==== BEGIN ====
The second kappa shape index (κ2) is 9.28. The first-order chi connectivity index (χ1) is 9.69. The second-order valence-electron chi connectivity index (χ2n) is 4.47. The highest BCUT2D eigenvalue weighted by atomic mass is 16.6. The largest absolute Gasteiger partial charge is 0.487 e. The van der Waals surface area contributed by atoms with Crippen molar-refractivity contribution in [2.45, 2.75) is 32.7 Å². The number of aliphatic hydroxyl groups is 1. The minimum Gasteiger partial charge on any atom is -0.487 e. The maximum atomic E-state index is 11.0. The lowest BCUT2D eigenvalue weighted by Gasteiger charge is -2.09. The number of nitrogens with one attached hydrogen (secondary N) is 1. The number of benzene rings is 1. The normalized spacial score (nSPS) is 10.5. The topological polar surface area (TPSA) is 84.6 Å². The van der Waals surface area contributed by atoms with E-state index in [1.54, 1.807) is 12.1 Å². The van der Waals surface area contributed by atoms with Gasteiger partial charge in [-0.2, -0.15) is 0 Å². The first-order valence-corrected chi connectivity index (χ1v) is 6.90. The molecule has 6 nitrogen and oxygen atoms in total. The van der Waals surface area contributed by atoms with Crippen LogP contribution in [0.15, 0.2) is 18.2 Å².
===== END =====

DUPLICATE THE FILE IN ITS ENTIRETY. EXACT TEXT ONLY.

The second kappa shape index (κ2) is 9.28. The first-order chi connectivity index (χ1) is 9.69. The second-order valence-electron chi connectivity index (χ2n) is 4.47. The highest BCUT2D eigenvalue weighted by atomic mass is 16.6. The largest absolute Gasteiger partial charge is 0.487 e. The van der Waals surface area contributed by atoms with Crippen molar-refractivity contribution in [2.45, 2.75) is 32.7 Å². The number of aliphatic hydroxyl groups is 1. The minimum Gasteiger partial charge on any atom is -0.487 e. The maximum atomic E-state index is 11.0. The lowest BCUT2D eigenvalue weighted by Gasteiger charge is -2.09. The number of nitrogens with one attached hydrogen (secondary N) is 1. The number of benzene rings is 1. The normalized spacial score (nSPS) is 10.5. The topological polar surface area (TPSA) is 84.6 Å². The van der Waals surface area contributed by atoms with E-state index in [1.54, 1.807) is 12.1 Å². The van der Waals surface area contributed by atoms with Gasteiger partial charge in [-0.2, -0.15) is 0 Å². The first-order valence-corrected chi connectivity index (χ1v) is 6.90. The molecule has 6 nitrogen and oxygen atoms in total. The van der Waals surface area contributed by atoms with Crippen LogP contribution in [0.15, 0.2) is 18.2 Å².